It is a game Ireland dare not lose and one in a sense they cannot 'win' when they try to revive their Rugby World Cup campaign against Russia tomorrow (03).
Ireland's hopes of being crowned world champions for the first time suffered a setback with a 19-12 defeat by Japan last time out.
But despite that loss, bonus-point wins over both Russia and Samoa in their final two group matches will see Ireland through to the quarter-finals after they started Pool 'A' with a convincing 27-3 victory over old rivals Scotland.
Ireland coach Joe Schmidt has made 11 changes in personnel after a five-day turnaround, with fly-half Jonathan Sexton returning to the side after missing the Japan loss with a thigh injury.
Sexton, who will captain Ireland for the first time in his illustrious career, reckons the Japan defeat may have been a “blessing in disguise” because it came in the pool phase rather than in the knockout stages where there is no chance of recovery.
“He always demands such high standards of himself. That just sets the tone for everyone around him,” Ireland back-row Rhys Ruddock, who plays in a Leinster side skippered by Sexton, told reporters at the Kobe Misaki Stadium on Wednesday.
Ireland should have more than enough in their locker to see off a Russia side ranked 20th in the world, having won their only previous World Cup meeting 62-12 eight years ago.
And Schmidt was confident Ireland could bounce back to secure a quarter-final place that will likely pit them against either reigning world champions New Zealand or South Africa. “I'm still incredibly positive about this group,” the New Zealander said.
“They are such a good group of young men that they are determined to make sure we get it right in these next two games. Then beyond that, it doesn't matter which team you play in the pool next door to us, it is a monumental game,” Schmidt added.
The hot and humid conditions under the closed roof of the Kobe Misaki Stadium, have made ball-handling difficult and that could be an issue as Ireland go in search of the four tries they need for a bonus point.
“We know the stats from the last two games that have been played here, 30 handling errors in one and 35 in the other so it's being able to adapt to that,” said Ireland assistant coach Andy Farrell, whose son Owen played for England against the United States in an earlier World Cup match at the ground.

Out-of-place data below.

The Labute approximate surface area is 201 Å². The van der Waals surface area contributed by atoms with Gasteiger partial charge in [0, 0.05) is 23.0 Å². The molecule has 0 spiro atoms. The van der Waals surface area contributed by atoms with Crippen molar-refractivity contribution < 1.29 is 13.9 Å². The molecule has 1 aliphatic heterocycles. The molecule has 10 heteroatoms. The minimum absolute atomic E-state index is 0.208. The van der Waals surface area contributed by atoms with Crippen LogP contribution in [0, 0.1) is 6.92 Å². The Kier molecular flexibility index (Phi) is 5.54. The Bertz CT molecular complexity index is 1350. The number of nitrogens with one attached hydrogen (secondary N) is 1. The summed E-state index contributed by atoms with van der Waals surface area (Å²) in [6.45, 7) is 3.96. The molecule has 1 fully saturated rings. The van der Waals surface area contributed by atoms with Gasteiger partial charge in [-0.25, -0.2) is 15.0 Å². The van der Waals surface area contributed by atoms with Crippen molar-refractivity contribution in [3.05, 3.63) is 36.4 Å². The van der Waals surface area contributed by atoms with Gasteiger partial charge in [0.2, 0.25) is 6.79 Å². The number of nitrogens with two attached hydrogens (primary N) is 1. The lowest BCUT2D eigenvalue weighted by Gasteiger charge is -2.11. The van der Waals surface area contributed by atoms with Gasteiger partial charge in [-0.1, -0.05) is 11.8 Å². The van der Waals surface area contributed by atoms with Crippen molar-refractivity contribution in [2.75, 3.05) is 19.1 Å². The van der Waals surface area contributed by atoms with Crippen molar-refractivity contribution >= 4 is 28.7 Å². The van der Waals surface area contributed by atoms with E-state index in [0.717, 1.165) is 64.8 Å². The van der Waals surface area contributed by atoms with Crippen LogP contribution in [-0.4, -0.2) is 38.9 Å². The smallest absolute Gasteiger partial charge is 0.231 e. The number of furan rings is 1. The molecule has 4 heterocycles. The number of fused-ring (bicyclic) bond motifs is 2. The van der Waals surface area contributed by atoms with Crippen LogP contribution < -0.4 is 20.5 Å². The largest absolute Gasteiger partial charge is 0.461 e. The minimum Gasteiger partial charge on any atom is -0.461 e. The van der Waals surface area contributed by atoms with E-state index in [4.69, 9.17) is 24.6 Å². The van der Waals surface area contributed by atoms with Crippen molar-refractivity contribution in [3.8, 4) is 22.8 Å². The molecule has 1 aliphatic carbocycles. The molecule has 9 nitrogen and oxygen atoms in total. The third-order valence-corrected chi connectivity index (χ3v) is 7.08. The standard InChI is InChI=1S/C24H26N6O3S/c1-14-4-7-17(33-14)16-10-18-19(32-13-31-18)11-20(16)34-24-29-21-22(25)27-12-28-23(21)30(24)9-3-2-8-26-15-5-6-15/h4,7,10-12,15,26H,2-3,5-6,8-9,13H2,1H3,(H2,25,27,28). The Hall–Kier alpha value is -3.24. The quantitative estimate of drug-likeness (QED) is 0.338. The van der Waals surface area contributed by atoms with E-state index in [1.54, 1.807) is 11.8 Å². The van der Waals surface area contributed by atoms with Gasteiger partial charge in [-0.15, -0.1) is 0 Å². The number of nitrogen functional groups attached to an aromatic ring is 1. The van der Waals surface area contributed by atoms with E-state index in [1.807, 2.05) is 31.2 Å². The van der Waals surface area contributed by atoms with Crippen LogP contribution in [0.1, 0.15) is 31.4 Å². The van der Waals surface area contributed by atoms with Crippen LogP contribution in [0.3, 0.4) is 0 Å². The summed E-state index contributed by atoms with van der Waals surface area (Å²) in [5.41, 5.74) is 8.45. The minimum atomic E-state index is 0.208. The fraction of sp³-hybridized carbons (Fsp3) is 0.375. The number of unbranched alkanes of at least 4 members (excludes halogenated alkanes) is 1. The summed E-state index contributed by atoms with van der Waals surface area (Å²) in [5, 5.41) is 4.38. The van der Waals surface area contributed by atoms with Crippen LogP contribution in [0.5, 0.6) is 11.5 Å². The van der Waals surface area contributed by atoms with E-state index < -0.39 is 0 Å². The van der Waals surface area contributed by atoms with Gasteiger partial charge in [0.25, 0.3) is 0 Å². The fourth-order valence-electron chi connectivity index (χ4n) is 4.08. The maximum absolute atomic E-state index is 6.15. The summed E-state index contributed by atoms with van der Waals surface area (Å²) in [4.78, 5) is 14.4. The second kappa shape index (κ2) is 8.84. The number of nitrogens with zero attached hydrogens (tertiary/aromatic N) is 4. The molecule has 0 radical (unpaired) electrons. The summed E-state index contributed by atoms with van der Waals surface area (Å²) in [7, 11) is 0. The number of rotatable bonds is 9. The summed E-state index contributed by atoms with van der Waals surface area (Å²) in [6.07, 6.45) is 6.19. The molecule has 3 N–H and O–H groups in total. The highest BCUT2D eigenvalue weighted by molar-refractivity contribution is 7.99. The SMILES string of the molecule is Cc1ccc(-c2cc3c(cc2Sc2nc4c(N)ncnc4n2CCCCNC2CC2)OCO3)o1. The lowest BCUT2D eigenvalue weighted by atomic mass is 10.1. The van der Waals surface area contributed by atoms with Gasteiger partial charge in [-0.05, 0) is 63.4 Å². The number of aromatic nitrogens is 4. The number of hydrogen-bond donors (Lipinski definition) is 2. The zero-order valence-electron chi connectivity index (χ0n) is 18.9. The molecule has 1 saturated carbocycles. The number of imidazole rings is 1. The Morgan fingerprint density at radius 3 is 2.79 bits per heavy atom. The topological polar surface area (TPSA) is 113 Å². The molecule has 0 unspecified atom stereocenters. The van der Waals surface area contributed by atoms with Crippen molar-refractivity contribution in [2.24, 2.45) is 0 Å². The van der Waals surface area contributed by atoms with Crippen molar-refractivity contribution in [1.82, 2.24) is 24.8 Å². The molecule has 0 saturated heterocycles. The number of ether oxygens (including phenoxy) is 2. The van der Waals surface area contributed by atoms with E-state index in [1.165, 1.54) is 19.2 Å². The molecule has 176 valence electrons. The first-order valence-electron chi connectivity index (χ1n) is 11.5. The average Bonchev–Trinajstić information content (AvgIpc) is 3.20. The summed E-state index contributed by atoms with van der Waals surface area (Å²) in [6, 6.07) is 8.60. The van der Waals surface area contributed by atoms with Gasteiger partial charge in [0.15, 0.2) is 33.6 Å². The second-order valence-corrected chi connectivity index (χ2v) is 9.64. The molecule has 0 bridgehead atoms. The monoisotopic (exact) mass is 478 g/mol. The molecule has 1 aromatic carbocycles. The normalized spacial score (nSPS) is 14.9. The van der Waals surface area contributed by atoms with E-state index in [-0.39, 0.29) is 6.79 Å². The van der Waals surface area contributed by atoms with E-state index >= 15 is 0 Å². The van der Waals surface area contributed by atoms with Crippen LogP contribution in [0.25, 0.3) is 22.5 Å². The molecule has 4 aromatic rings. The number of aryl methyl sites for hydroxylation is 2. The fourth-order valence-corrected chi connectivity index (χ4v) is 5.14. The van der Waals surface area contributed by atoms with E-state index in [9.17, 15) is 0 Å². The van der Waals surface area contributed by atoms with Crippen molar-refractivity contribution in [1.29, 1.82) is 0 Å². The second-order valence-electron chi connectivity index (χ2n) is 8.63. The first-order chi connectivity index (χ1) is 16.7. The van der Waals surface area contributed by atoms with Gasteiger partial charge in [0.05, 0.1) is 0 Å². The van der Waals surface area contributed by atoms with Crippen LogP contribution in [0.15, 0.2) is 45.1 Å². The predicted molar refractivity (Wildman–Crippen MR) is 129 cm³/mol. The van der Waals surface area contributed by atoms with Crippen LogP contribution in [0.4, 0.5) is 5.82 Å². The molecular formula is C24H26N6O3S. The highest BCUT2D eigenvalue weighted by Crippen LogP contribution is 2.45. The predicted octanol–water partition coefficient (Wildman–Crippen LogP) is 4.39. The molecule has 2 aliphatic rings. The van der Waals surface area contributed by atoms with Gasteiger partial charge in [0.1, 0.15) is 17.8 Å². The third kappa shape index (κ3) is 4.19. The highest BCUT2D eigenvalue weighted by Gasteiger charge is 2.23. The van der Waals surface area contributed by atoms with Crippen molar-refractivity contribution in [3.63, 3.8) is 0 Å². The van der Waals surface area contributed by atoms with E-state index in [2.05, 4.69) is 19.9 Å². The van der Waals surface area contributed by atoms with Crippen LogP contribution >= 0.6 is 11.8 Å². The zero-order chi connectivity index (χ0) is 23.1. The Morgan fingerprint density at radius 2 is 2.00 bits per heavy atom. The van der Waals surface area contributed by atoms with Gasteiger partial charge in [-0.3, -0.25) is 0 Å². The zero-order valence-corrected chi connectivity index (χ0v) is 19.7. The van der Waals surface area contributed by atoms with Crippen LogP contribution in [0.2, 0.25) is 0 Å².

“How do we adapt? We make sure there is a no-excuse mentality.
Farrell insisted complacency would not be an issue, adding: “We look back to our last result and that's enough. It doesn't matter whether it's New Zealand or Russia, it's about getting back up on the horse.” Russia coach Lyn Jones has made nine changes to a side that conceded six tries in a 34-9 defeat by Samoa. That reverse came just four days after they had posed Japan problems in a 30-10 opening defeat by the World Cup hosts.
The Welshman has six new faces in the pack, as Russia aim to take Ireland on up front.
Jones, however, was under no illusions about the scale of the task confronting his side, which will be captained by fullback Vasily Artemyev, educated at Dublin's Blackrock College -- the school attended by Ireland great Brian O'Driscoll -- and University College, Dublin.
“We are facing probably the toughest challenge that Russian rugby has ever faced. We take on one of the best teams in the world, Ireland.
“The challenge for us is to make sure that we make life as difficult for Ireland and to score as many tries as we can,” Jones added.
Thursday's match will witness a family reunion, with Russia forwards coach Mark McDermott the uncle of Ireland wing Andrew Conway.-AFP
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